Save $15,000 with these cost-efficiency ideas

(Editor’s note: In this first part of a two-part series on cost savings in ambulatory surgery, we discuss how to save money in administrative support, benefits, salaries, and services. In next month’s issue, we’ll discuss telecommunications and occupancy costs.)

Brighton Surgery Center in Rochester, NY, saved an estimated $15,000 or more by using a template for its operative reports instead of hiring a full-time transcriptionist at $14-$15 an hour, says John J. Goehle, MBA, CPA, chief operating officer. Goehle gave a presentation on cost savings at the recent annual meeting of the Alexandria, VA-based Federated Ambulatory Surgery Association.

Physicians created a template of their operative report, and they fill in the blanks, Goehle says. A clerk uses the completed template to type the operative report, he says. This cut the time for dictation by more than half.

"The quality is better," says Goehle, referring to the reduction in the number of typos and rewrites.

However, this type of dictation can’t be done for every type of surgery, he acknowledges. While it works well for simple procedures such as eye cases, orthopedic cases have too much variation to use templates. Goehle now pays only $500 a month to a service for more complex dictation.

Consider Goehle’s other cost-efficiency ideas in the administrative support area:

  • E-mail physicians instead of holding meetings. "It’s hard to get them together, and then they argue," Goehle says.
  • Cut back on your administrative support. You don’t need as much secretarial support with e-mail, Goehle says. With call forwarding, you don’t need a secretary to take messages, he points out. When Goehle is not in the office, the office phone forwards to his cell phone, and if he can’t take the call, his cell phone voice mail answers. "I am more accessible, and I don’t need a secretary," he says.
  • Don’t use a phone portal to answer your main line. A phone portal is a poor way to cut costs, because it doesn’t provide the personal approach to health care that managers strive for in outpatient surgery, he says.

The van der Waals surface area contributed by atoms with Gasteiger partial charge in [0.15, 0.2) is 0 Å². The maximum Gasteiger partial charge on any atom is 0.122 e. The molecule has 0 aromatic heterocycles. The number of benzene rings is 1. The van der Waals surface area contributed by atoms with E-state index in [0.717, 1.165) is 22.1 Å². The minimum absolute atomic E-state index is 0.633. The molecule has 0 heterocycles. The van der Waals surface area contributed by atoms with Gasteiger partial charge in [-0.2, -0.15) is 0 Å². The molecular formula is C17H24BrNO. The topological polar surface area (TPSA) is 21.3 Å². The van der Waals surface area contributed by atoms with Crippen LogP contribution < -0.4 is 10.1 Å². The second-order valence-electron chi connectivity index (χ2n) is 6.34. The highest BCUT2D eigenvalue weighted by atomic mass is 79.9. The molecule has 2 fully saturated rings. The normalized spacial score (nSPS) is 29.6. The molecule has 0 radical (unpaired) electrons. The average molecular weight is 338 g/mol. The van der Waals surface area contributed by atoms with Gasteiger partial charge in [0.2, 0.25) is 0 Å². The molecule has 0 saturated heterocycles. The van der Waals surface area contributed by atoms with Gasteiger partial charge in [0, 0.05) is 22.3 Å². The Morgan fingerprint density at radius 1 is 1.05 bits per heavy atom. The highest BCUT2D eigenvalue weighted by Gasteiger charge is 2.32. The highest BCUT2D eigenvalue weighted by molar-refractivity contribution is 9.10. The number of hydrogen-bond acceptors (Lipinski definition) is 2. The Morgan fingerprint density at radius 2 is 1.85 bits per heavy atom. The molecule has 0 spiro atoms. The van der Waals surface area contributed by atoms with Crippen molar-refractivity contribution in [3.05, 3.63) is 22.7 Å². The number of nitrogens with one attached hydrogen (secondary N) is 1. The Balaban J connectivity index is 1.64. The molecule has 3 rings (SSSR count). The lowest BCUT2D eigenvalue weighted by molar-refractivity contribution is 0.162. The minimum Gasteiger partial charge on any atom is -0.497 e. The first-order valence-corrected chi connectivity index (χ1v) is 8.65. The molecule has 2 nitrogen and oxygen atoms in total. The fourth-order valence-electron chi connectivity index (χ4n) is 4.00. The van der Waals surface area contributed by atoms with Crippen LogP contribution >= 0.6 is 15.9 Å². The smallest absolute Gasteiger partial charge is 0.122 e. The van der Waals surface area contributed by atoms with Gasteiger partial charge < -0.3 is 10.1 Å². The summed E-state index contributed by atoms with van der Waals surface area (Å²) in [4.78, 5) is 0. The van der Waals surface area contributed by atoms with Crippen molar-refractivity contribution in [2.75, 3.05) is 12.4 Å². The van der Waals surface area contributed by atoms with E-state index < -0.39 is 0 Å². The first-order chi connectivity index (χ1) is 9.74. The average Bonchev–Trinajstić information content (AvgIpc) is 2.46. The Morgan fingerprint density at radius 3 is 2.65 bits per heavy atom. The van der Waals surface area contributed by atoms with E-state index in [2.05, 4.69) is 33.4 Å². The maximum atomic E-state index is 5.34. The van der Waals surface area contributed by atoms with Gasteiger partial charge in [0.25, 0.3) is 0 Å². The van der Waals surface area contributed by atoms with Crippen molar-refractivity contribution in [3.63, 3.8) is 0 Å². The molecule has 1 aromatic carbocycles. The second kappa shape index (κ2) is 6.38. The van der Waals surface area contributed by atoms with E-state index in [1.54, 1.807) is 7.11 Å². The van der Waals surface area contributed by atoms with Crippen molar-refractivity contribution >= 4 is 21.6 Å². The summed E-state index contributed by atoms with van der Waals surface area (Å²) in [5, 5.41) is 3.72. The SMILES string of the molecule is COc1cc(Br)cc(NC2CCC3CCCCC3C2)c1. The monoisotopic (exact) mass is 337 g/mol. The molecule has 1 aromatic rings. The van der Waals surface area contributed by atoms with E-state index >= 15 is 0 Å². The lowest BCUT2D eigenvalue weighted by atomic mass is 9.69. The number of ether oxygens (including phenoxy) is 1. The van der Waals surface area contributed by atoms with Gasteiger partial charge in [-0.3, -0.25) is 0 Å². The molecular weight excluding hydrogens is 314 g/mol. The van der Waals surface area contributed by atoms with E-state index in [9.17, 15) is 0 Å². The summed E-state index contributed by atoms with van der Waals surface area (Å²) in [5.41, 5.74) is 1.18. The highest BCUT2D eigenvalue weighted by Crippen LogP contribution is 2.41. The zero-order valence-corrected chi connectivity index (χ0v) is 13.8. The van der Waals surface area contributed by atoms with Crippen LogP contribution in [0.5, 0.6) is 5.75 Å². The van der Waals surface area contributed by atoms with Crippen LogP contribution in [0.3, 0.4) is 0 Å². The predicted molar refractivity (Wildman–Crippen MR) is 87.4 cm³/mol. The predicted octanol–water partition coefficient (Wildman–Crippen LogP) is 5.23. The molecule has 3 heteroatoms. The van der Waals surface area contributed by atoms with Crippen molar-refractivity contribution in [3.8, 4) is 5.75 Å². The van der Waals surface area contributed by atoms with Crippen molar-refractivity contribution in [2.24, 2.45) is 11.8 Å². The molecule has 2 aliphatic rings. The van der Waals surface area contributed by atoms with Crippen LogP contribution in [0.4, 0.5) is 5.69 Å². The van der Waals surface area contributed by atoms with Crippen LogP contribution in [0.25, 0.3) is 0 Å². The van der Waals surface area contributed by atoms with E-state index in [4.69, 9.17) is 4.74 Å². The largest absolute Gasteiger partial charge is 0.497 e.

• Don’t have a library or the support staff necessary to handle one. It’s quicker and cheaper to use an Intranet that has search engines and library resources, he says.
  • Use the Intranet to provide daily news updates to your staff. "News can be transmitted rapidly," he says. "No daily meeting is necessary." This efficiency is important when you’re trying to send patients home, Goehle emphasizes.

Save on benefits, salaries

Goehle saved 20% on his workers’ compensation insurance by joining with providers in the New York Association of Ambulatory Surgery Centers and forming a "safety group." A safety group is a group of providers with similar safety statistics who approach insurers with a large volume of cases and negotiate discounts. In deciding who can join, the safety group considers losses, experiences, and operations of a facility, according to Bill LePage, insurance brokerage manager with Barry York, Rochester, NY. While the safety group was formed by members of the state surgery center association, others can apply, LePage says. The safety group ensures that no company can join the group unless its safety statistics are in line with the group’s members. You can find a safety group by discussing the option with your state surgery center association or your broker, Goehle suggests.

Also, before your annual reassessment, work with a broker to examine options for workers’ compensation insurance, he advises. When his carrier was going to increase rates by 50%, Goehle’s broker found a carrier that charged him less than his current one.